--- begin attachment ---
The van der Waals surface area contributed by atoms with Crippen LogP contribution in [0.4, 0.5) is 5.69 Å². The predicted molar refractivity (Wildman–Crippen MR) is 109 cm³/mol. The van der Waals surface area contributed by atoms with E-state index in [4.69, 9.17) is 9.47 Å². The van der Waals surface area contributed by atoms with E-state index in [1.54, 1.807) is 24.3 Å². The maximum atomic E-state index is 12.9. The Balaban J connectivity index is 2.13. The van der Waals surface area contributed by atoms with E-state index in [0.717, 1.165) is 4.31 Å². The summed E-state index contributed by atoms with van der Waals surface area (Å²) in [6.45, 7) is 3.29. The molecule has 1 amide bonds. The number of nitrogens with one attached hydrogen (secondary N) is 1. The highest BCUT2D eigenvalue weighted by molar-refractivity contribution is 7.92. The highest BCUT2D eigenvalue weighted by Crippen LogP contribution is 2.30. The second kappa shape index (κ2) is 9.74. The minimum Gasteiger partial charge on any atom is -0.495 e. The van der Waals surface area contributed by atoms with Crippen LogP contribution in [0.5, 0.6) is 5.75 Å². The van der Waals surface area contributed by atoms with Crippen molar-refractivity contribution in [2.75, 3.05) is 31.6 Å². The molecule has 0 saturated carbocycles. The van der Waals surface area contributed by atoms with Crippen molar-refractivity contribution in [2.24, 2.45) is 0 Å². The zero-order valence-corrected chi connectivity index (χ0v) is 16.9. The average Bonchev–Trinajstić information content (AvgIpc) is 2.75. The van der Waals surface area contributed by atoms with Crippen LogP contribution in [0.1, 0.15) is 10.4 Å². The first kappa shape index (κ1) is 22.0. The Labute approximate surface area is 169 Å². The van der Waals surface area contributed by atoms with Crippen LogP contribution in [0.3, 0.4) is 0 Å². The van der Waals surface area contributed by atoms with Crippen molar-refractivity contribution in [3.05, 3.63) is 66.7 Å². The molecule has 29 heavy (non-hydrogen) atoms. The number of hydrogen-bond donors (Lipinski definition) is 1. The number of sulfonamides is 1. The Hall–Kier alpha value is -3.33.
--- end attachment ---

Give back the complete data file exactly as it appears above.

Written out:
The van der Waals surface area contributed by atoms with Crippen LogP contribution in [0.4, 0.5) is 5.69 Å². The predicted molar refractivity (Wildman–Crippen MR) is 109 cm³/mol. The van der Waals surface area contributed by atoms with E-state index in [4.69, 9.17) is 9.47 Å². The van der Waals surface area contributed by atoms with E-state index in [1.54, 1.807) is 24.3 Å². The maximum atomic E-state index is 12.9. The Balaban J connectivity index is 2.13. The van der Waals surface area contributed by atoms with E-state index in [0.717, 1.165) is 4.31 Å². The summed E-state index contributed by atoms with van der Waals surface area (Å²) in [6.45, 7) is 3.29. The molecule has 1 amide bonds. The number of nitrogens with one attached hydrogen (secondary N) is 1. The highest BCUT2D eigenvalue weighted by molar-refractivity contribution is 7.92. The highest BCUT2D eigenvalue weighted by Crippen LogP contribution is 2.30. The second kappa shape index (κ2) is 9.74. The minimum Gasteiger partial charge on any atom is -0.495 e. The van der Waals surface area contributed by atoms with Crippen LogP contribution in [0.5, 0.6) is 5.75 Å². The van der Waals surface area contributed by atoms with Crippen molar-refractivity contribution in [2.75, 3.05) is 31.6 Å². The molecule has 0 saturated carbocycles. The van der Waals surface area contributed by atoms with Crippen molar-refractivity contribution in [2.24, 2.45) is 0 Å². The zero-order valence-corrected chi connectivity index (χ0v) is 16.9. The average Bonchev–Trinajstić information content (AvgIpc) is 2.75. The van der Waals surface area contributed by atoms with Crippen LogP contribution in [0.1, 0.15) is 10.4 Å². The first kappa shape index (κ1) is 22.0. The Labute approximate surface area is 169 Å². The van der Waals surface area contributed by atoms with Crippen LogP contribution in [0.3, 0.4) is 0 Å². The van der Waals surface area contributed by atoms with Crippen molar-refractivity contribution in [3.05, 3.63) is 66.7 Å². The molecule has 29 heavy (non-hydrogen) atoms. The number of hydrogen-bond donors (Lipinski definition) is 1. The number of sulfonamides is 1. The Hall–Kier alpha value is -3.33.